What should we do with the Palace of Westminster?

The Palace of Westminster Image copyright AFP
Image caption The Palace of Westminster is said to require significant restoration work

I had to meet an MP the other day, a minister, at the Houses of Parliament.

As an ordinary member of the public, it is no longer easy to get in if you don't have a badge.

First, you queue outside what used to be the lobby entrance, on the pavement, in the dark.

Then, they let you through the gates and you join a much longer queue stretching down a metal ramp to security.

You are out in the open for as long as it takes to check the people in front of you - longer than it normally takes to cross what they call the "UK Border" at airports these days.

I'd allowed 20 minutes for the process; Big Ben banged off half an hour before I got in.

Visitors seeking to participate in the democratic process inch down that ramp, in the dark, with no protection from the elements. It is like trying to get a visa at the American Embassy in London.

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Image caption The House of Commons was designed for two-party politics

At the Houses of Parliament they've housed the security X-ray machines in a temporary looking hut, in the seeming hope that the alert (or the visitors) will eventually go away.

I suppose it is optimistic that the admission arrangements have a temporary air.

Gothic surroundings

The one bright spot to the whole visit is the eventual stroll through the magnificence of Westminster Hall, where you tread with kings and commoners.

But at the end, you toil up flights of stairs to reach the Lobby and ask for the person you are there to see. On a late winter evening, the whole place is steeped in gothic gloom.

No wonder our rulers seem so cut off from the world the rest of us live in.

Many of them spent their formative school years in genuinely gothic surroundings, at one of the public schools.

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Image caption Are the gothic surroundings of the House of Lords consonant with a modern, digital democracy?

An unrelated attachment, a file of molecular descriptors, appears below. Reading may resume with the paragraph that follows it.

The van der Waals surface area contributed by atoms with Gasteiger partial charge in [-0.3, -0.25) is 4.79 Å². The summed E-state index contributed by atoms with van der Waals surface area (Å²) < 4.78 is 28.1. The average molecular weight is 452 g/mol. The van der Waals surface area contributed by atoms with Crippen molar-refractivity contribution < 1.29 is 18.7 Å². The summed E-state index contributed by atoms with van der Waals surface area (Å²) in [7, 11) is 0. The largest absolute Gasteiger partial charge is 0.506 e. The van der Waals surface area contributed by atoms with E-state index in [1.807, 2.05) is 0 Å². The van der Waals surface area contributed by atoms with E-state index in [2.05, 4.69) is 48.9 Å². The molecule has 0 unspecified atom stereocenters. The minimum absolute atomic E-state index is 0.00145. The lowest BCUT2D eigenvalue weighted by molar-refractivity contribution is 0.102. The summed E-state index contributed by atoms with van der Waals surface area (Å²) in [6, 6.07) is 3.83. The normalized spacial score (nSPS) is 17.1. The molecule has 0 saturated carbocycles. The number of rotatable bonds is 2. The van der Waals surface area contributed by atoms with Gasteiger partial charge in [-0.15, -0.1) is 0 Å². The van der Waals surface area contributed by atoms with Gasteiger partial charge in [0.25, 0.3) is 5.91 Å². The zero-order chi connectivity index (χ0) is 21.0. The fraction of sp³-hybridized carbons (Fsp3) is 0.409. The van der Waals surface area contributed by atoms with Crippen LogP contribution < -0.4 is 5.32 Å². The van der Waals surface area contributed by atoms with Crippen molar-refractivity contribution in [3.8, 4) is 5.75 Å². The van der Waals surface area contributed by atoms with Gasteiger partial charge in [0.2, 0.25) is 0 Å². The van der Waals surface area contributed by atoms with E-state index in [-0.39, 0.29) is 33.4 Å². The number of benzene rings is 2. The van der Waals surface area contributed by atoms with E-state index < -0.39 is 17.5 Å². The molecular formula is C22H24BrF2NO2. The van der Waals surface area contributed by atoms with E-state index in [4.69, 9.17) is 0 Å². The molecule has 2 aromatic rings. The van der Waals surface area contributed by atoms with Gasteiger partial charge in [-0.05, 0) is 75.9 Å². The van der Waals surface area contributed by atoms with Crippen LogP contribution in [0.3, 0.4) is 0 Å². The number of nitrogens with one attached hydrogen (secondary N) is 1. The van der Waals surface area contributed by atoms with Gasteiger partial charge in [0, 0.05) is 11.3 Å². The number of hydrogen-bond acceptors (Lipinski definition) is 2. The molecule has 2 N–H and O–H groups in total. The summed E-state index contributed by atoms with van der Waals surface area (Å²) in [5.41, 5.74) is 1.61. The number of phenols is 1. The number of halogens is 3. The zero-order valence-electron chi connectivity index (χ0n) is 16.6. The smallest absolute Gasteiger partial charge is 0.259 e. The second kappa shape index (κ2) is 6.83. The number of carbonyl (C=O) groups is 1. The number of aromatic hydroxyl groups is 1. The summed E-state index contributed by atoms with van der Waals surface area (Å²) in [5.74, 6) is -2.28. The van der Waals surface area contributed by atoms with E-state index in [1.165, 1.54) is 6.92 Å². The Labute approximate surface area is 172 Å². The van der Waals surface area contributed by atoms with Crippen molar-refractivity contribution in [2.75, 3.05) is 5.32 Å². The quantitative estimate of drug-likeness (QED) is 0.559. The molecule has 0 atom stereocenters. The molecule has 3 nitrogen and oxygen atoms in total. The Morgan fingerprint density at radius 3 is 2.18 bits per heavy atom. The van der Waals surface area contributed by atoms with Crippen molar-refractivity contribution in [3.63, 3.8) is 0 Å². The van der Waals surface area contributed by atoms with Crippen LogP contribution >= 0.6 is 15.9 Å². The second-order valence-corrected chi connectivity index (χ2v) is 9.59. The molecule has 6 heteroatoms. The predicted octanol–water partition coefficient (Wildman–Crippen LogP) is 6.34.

They went straight on to Oxbridge: more old stone insulating them from everyday reality.

And then - maybe - they went into law, and straight into an Inn of Court with the same architectural imprinting.

The mock-gothic Houses of Parliament completes this progress of the dominant male soul: low lighting; pointed arches; historic nooks and crannies; rampant Victoriana, informing in some subtle way all the debates and decisions that parliamentarians take part in.

The need for change

But perhaps this experience - mine as a rank outsider, MPs as workplace users - is about to change.

We now know that the fabric of the Palace of Westminster is crumbling. The building needs an estimated £3bn of restoration work.

Maybe MPs and Lords and their attendants will have to move out for 10 years to accommodate the work. Maybe, at the end of it, they will not want to move back.

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Image caption When the House of Commons was bomb damaged in World War Two...
Image copyright AFP
Image caption ...the then prime minister Winston Churchill wanted it restored to its former glory

Perhaps they will decide to move into a complete contrast, just to see what it might be like: a building uniquely suited to a 21st Century democracy, not one so rooted in the past.

But what ought it to be?

I hope that proposals from members of the public will be welcome. Maybe even readers of this column.

It may be illuminating to think about the future of parliamentary democracy from a business perspective.

Companies of all shapes and sizes are being confronted with technology changes that they have to respond to or be overwhelmed.

But the antiquated solemnity of Parliament enables its members to remain little changed, and little challenged by the disruptions occurring outside the two chambers.

The need to rebuild the Palace of Westminster is a once-in-three-lifetimes opportunity.

Image caption Visitors to Germany's Reichstag can watch the debates from a viewing gallery directly above

A really inspiring new Houses of Parliament might emerge from an architectural prize contest opened to all comers, a familiar practice abroad but one the British seem to be wary of.

A great transparent cube was the suggestion of the MP I went to see the other day in his gothic gloom.